Our study is limited by incomplete patient followup. Unfortunately, many of the 63 study patients did not return to the clinic for all scheduled visits; 35 of 63 (56%) returned for the 26-week followup and 18 of 63 (29%) for the 52-week followup. The almost full return of elbow ROM documented in the literature [7, 8, 13, 16, 18] in patients with these injuries may potentially explain their not seeking further care for their injury. In addition, patients referred to our institution for surgical treatment of their injuries may have continued followup with their primary care physicians. Another limitation of our study is that our findings may not be generalizable because all patients were under the care of one pediatric orthopaedic surgeon; however, the potentially confounding effect of treatment differences on outcome may have been minimized. Another limitation is that measurements were made by one observer, which may have introduced systematic bias; however, this avoided the confounding effect of interobserver variability. Based on their study of the reliability of goniometric measurements, Boone and coworkers  recommended the same tester be used when the effects of treatment are being evaluated. Furthermore, they reported one measurement per session was as reliable as taking the average of repeated measurements in one session. Rothstein et al.  concluded the intratester reliability was high for measuring flexion and extension of the elbow using a small plastic goniometer. Another limitation of our study is that pronation and supination were not specifically measured, but loss of forearm rotation has not been reported as a problem with these injuries. Finally, the majority of supracondylar fractures in our series were Type 2 fractures, so our overall findings may not be generalizable to all fractures. For this reason, we described the return of motion in the separate subgroups of Types 2 and 3 fractures, but the number of Type 3 fractures was small.
The time and progression of return of elbow motion after closed reduction and percutaneous pinning of supracondylar humerus fractures has not been specifically studied. Keppler et al. , in the subgroup of supracondylar humerus fractures treated by open reduction, pinning, and no physical therapy, reported the loss of motion was 72° at 6 to 7 weeks after surgery, 35° at 12–13 weeks, and 5° at 56–60 weeks.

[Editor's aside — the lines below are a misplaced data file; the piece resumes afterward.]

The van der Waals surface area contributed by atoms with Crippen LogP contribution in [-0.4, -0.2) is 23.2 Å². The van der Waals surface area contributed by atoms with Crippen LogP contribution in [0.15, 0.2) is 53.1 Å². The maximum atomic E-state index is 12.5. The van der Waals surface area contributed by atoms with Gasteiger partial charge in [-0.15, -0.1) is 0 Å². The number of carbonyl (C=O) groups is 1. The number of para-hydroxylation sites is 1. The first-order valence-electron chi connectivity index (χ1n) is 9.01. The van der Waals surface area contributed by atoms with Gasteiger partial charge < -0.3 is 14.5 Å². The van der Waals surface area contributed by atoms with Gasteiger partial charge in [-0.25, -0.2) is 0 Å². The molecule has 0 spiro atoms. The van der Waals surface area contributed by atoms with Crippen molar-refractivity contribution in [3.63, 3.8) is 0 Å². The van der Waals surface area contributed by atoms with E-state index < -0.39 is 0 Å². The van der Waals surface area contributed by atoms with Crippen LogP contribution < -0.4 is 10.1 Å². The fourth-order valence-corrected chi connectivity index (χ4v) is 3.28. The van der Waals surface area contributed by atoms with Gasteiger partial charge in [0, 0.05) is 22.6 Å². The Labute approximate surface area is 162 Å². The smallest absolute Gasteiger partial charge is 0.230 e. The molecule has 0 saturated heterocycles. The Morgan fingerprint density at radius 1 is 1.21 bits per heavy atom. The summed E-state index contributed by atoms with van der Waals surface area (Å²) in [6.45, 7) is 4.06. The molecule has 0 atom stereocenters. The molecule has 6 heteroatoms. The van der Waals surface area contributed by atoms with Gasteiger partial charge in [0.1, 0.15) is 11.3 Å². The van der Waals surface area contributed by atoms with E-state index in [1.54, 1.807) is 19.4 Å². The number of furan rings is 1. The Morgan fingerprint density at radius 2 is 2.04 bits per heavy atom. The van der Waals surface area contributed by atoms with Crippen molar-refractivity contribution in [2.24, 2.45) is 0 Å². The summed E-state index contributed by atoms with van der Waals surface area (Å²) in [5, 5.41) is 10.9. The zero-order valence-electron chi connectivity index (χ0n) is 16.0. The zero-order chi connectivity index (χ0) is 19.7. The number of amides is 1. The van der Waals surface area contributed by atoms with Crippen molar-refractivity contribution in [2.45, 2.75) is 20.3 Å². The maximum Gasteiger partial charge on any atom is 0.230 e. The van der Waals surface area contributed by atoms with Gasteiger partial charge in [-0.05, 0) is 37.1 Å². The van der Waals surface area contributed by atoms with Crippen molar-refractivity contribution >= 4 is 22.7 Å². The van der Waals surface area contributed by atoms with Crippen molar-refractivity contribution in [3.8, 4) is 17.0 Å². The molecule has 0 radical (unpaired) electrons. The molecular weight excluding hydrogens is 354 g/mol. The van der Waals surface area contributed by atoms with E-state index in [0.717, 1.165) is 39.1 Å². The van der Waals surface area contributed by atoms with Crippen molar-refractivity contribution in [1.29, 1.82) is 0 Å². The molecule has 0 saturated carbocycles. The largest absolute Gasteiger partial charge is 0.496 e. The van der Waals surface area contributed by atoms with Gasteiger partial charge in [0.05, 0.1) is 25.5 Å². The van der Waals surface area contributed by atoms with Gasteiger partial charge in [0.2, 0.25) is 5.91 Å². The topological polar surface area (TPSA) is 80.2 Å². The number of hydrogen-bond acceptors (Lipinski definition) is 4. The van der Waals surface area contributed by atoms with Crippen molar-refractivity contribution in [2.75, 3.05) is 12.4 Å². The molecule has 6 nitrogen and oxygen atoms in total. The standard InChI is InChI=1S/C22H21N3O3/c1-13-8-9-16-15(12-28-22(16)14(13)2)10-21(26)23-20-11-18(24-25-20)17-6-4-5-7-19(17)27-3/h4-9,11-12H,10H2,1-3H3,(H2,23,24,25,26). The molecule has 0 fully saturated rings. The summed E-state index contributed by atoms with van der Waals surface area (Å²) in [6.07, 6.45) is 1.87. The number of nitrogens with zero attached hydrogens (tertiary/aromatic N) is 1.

Our data suggest after closed reduction and percutaneous pinning of a supracondylar fracture, elbow motion gradually recovers during the ensuing 6 months by which time 94% of the child’s normal ROM should be expected. We also found additional improvement of elbow motion may be anticipated up to 1 year after the injury. This finding is in agreement with that of others who observed recovery of the ranges of flexion and extension usually are complete by 1 year [3, 10, 12]. Failure to gain full ROM has been attributed to either incomplete reduction or severe associated soft tissue injury [4, 6, 10], and such factors could have accounted for some of the loss of motion observed in our patients.
Results of our study help us advise parents what to expect after treatment of their child’s injury to avoid undue concern. We observed loss of motion of 45° by 6 weeks and 22° by 12 weeks postoperatively, but there was substantial improvement with subsequent followup. After closed reduction and percutaneous pinning of a displaced, uncomplicated, extension-type supracondylar humerus fracture, 94% of the child’s normal elbow ROM should be expected by 6 months after pinning. Additional improvement may be anticipated to occur as much as 1 year after the injury.
Each author certifies that he or she has no commercial associations (eg, consultancies, stock ownership, equity interest, patent/licensing arrangements, etc) that might pose a conflict of interest in connection with the submitted article.
Each author certifies that his or her institution has approved the human protocol for this investigation and that all investigations were conducted in conformity with ethical principles of research.